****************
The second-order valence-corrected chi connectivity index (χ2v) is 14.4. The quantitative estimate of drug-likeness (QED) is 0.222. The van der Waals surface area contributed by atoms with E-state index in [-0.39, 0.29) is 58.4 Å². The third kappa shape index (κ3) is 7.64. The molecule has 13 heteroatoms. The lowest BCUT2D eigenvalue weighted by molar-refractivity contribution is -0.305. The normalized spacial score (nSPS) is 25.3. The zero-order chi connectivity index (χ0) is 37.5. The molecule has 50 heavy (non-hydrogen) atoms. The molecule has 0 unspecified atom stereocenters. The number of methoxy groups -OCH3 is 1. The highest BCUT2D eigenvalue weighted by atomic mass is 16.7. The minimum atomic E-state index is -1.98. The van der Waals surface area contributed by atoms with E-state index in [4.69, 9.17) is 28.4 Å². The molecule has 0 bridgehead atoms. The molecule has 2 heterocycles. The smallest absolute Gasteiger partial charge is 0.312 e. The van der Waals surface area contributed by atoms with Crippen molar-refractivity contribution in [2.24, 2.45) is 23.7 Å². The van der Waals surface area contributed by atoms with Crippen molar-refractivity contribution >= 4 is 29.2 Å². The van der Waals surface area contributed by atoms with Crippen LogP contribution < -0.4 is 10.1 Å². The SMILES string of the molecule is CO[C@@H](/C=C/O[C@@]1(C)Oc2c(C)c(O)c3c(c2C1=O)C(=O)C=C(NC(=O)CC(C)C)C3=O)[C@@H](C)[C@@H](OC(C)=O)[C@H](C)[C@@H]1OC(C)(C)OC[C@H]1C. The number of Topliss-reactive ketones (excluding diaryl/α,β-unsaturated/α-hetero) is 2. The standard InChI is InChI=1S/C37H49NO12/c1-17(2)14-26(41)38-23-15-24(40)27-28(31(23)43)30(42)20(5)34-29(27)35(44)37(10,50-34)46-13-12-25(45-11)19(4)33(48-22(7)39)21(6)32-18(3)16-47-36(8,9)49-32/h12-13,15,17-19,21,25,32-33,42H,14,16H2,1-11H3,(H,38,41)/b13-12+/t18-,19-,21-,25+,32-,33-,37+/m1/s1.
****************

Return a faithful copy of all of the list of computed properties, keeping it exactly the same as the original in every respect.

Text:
The second-order valence-corrected chi connectivity index (χ2v) is 14.4. The quantitative estimate of drug-likeness (QED) is 0.222. The van der Waals surface area contributed by atoms with E-state index in [-0.39, 0.29) is 58.4 Å². The third kappa shape index (κ3) is 7.64. The molecule has 13 heteroatoms. The lowest BCUT2D eigenvalue weighted by molar-refractivity contribution is -0.305. The normalized spacial score (nSPS) is 25.3. The zero-order chi connectivity index (χ0) is 37.5. The molecule has 50 heavy (non-hydrogen) atoms. The molecule has 0 unspecified atom stereocenters. The number of methoxy groups -OCH3 is 1. The highest BCUT2D eigenvalue weighted by atomic mass is 16.7. The minimum atomic E-state index is -1.98. The van der Waals surface area contributed by atoms with E-state index in [4.69, 9.17) is 28.4 Å². The molecule has 0 bridgehead atoms. The molecule has 2 heterocycles. The smallest absolute Gasteiger partial charge is 0.312 e. The van der Waals surface area contributed by atoms with Crippen molar-refractivity contribution in [2.24, 2.45) is 23.7 Å². The van der Waals surface area contributed by atoms with Crippen molar-refractivity contribution >= 4 is 29.2 Å². The van der Waals surface area contributed by atoms with Crippen LogP contribution < -0.4 is 10.1 Å². The SMILES string of the molecule is CO[C@@H](/C=C/O[C@@]1(C)Oc2c(C)c(O)c3c(c2C1=O)C(=O)C=C(NC(=O)CC(C)C)C3=O)[C@@H](C)[C@@H](OC(C)=O)[C@H](C)[C@@H]1OC(C)(C)OC[C@H]1C. The number of Topliss-reactive ketones (excluding diaryl/α,β-unsaturated/α-hetero) is 2. The standard InChI is InChI=1S/C37H49NO12/c1-17(2)14-26(41)38-23-15-24(40)27-28(31(23)43)30(42)20(5)34-29(27)35(44)37(10,50-34)46-13-12-25(45-11)19(4)33(48-22(7)39)21(6)32-18(3)16-47-36(8,9)49-32/h12-13,15,17-19,21,25,32-33,42H,14,16H2,1-11H3,(H,38,41)/b13-12+/t18-,19-,21-,25+,32-,33-,37+/m1/s1.